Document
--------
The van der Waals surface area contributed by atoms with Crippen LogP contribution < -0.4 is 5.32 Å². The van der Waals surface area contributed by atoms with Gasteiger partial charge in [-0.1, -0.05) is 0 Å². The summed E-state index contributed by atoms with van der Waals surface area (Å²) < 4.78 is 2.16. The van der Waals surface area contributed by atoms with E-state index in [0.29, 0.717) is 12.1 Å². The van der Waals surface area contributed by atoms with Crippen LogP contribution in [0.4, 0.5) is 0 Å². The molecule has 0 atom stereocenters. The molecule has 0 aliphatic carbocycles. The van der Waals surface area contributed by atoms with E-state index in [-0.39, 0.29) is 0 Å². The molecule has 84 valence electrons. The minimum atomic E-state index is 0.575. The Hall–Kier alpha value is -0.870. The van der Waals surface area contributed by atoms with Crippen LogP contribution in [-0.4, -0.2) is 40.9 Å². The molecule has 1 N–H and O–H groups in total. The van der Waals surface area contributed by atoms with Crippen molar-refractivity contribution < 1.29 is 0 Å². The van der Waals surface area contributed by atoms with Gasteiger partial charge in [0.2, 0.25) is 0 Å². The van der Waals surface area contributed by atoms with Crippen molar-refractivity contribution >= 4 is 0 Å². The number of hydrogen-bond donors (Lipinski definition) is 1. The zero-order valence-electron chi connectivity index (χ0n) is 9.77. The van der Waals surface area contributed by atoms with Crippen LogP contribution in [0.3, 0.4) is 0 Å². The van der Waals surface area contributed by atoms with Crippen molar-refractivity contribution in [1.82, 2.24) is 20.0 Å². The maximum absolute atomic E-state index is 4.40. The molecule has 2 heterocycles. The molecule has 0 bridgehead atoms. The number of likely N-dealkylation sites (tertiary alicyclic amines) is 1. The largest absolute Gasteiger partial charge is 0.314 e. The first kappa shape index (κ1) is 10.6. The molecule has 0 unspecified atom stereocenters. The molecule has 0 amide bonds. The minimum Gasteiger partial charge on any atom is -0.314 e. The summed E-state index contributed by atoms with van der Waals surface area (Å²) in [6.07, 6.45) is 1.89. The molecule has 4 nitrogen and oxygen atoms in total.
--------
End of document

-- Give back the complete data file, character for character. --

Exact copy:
The van der Waals surface area contributed by atoms with Crippen LogP contribution < -0.4 is 5.32 Å². The van der Waals surface area contributed by atoms with Gasteiger partial charge in [-0.1, -0.05) is 0 Å². The summed E-state index contributed by atoms with van der Waals surface area (Å²) < 4.78 is 2.16. The van der Waals surface area contributed by atoms with E-state index in [0.29, 0.717) is 12.1 Å². The van der Waals surface area contributed by atoms with Crippen LogP contribution in [0.4, 0.5) is 0 Å². The molecule has 0 atom stereocenters. The molecule has 0 aliphatic carbocycles. The van der Waals surface area contributed by atoms with E-state index in [-0.39, 0.29) is 0 Å². The molecule has 84 valence electrons. The minimum atomic E-state index is 0.575. The Hall–Kier alpha value is -0.870. The van der Waals surface area contributed by atoms with Crippen LogP contribution in [-0.4, -0.2) is 40.9 Å². The molecule has 1 N–H and O–H groups in total. The van der Waals surface area contributed by atoms with Crippen molar-refractivity contribution < 1.29 is 0 Å². The van der Waals surface area contributed by atoms with Gasteiger partial charge in [0.2, 0.25) is 0 Å². The van der Waals surface area contributed by atoms with Crippen molar-refractivity contribution >= 4 is 0 Å². The number of hydrogen-bond donors (Lipinski definition) is 1. The zero-order valence-electron chi connectivity index (χ0n) is 9.77. The van der Waals surface area contributed by atoms with Crippen LogP contribution in [0.3, 0.4) is 0 Å². The van der Waals surface area contributed by atoms with Crippen molar-refractivity contribution in [1.82, 2.24) is 20.0 Å². The maximum absolute atomic E-state index is 4.40. The molecule has 2 heterocycles. The molecule has 0 bridgehead atoms. The number of likely N-dealkylation sites (tertiary alicyclic amines) is 1. The largest absolute Gasteiger partial charge is 0.314 e. The first kappa shape index (κ1) is 10.6. The molecule has 0 unspecified atom stereocenters. The molecule has 0 amide bonds. The minimum Gasteiger partial charge on any atom is -0.314 e. The summed E-state index contributed by atoms with van der Waals surface area (Å²) in [6.07, 6.45) is 1.89. The molecule has 4 nitrogen and oxygen atoms in total.